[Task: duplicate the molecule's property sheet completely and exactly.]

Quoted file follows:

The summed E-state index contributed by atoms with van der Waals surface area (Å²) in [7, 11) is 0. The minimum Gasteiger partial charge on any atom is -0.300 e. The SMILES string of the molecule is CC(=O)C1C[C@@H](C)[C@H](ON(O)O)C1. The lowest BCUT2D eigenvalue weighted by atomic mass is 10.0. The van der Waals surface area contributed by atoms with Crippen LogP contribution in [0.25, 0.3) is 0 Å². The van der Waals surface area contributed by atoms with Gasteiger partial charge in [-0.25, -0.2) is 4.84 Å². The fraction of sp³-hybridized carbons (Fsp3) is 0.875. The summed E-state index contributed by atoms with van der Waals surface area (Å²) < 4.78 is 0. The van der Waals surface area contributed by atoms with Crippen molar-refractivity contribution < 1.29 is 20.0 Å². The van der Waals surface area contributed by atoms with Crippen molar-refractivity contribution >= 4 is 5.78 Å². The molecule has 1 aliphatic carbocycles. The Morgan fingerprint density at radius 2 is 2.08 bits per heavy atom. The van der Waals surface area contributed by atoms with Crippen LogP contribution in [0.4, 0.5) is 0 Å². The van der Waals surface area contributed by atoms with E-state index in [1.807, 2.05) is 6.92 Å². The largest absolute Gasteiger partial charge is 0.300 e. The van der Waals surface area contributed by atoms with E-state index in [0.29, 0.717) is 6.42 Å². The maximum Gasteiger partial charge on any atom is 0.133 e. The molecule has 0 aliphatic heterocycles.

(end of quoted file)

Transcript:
The summed E-state index contributed by atoms with van der Waals surface area (Å²) in [7, 11) is 0. The minimum Gasteiger partial charge on any atom is -0.300 e. The SMILES string of the molecule is CC(=O)C1C[C@@H](C)[C@H](ON(O)O)C1. The lowest BCUT2D eigenvalue weighted by atomic mass is 10.0. The van der Waals surface area contributed by atoms with Crippen LogP contribution in [0.25, 0.3) is 0 Å². The van der Waals surface area contributed by atoms with Gasteiger partial charge in [-0.25, -0.2) is 4.84 Å². The fraction of sp³-hybridized carbons (Fsp3) is 0.875. The summed E-state index contributed by atoms with van der Waals surface area (Å²) < 4.78 is 0. The van der Waals surface area contributed by atoms with Crippen molar-refractivity contribution < 1.29 is 20.0 Å². The van der Waals surface area contributed by atoms with Crippen molar-refractivity contribution >= 4 is 5.78 Å². The molecule has 1 aliphatic carbocycles. The Morgan fingerprint density at radius 2 is 2.08 bits per heavy atom. The van der Waals surface area contributed by atoms with Crippen LogP contribution in [0.4, 0.5) is 0 Å². The van der Waals surface area contributed by atoms with E-state index in [1.807, 2.05) is 6.92 Å². The largest absolute Gasteiger partial charge is 0.300 e. The van der Waals surface area contributed by atoms with E-state index in [0.29, 0.717) is 6.42 Å². The maximum Gasteiger partial charge on any atom is 0.133 e. The molecule has 0 aliphatic heterocycles.